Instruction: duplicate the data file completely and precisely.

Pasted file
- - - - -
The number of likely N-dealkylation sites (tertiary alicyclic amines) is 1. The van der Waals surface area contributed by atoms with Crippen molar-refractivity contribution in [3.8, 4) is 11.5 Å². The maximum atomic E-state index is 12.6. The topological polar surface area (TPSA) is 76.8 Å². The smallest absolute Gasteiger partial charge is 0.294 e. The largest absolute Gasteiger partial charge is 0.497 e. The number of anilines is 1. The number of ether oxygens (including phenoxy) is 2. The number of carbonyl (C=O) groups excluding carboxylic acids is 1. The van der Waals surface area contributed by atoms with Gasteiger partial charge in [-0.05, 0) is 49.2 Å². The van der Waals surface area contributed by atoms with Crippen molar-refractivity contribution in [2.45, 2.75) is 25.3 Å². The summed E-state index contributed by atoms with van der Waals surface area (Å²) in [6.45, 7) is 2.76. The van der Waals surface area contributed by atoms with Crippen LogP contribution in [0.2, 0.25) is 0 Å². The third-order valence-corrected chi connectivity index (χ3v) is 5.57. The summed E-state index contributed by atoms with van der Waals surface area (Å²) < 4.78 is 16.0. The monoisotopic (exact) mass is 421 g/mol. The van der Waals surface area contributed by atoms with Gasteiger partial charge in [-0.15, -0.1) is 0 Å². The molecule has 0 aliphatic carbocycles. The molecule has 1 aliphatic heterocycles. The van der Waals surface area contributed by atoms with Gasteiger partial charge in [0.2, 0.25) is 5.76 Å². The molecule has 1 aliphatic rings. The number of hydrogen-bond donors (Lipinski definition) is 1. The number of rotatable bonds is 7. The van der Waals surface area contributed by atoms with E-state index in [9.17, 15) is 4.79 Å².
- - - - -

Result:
The number of likely N-dealkylation sites (tertiary alicyclic amines) is 1. The van der Waals surface area contributed by atoms with Crippen molar-refractivity contribution in [3.8, 4) is 11.5 Å². The maximum atomic E-state index is 12.6. The topological polar surface area (TPSA) is 76.8 Å². The smallest absolute Gasteiger partial charge is 0.294 e. The largest absolute Gasteiger partial charge is 0.497 e. The number of anilines is 1. The number of ether oxygens (including phenoxy) is 2. The number of carbonyl (C=O) groups excluding carboxylic acids is 1. The van der Waals surface area contributed by atoms with Gasteiger partial charge in [-0.05, 0) is 49.2 Å². The van der Waals surface area contributed by atoms with Crippen molar-refractivity contribution in [2.45, 2.75) is 25.3 Å². The summed E-state index contributed by atoms with van der Waals surface area (Å²) in [6.45, 7) is 2.76. The van der Waals surface area contributed by atoms with Crippen LogP contribution in [0.2, 0.25) is 0 Å². The third-order valence-corrected chi connectivity index (χ3v) is 5.57. The summed E-state index contributed by atoms with van der Waals surface area (Å²) < 4.78 is 16.0. The monoisotopic (exact) mass is 421 g/mol. The van der Waals surface area contributed by atoms with Gasteiger partial charge in [-0.15, -0.1) is 0 Å². The molecule has 0 aliphatic carbocycles. The molecule has 1 aliphatic heterocycles. The van der Waals surface area contributed by atoms with Gasteiger partial charge in [0.2, 0.25) is 5.76 Å². The molecule has 1 aliphatic rings. The number of hydrogen-bond donors (Lipinski definition) is 1. The number of rotatable bonds is 7. The van der Waals surface area contributed by atoms with E-state index in [9.17, 15) is 4.79 Å².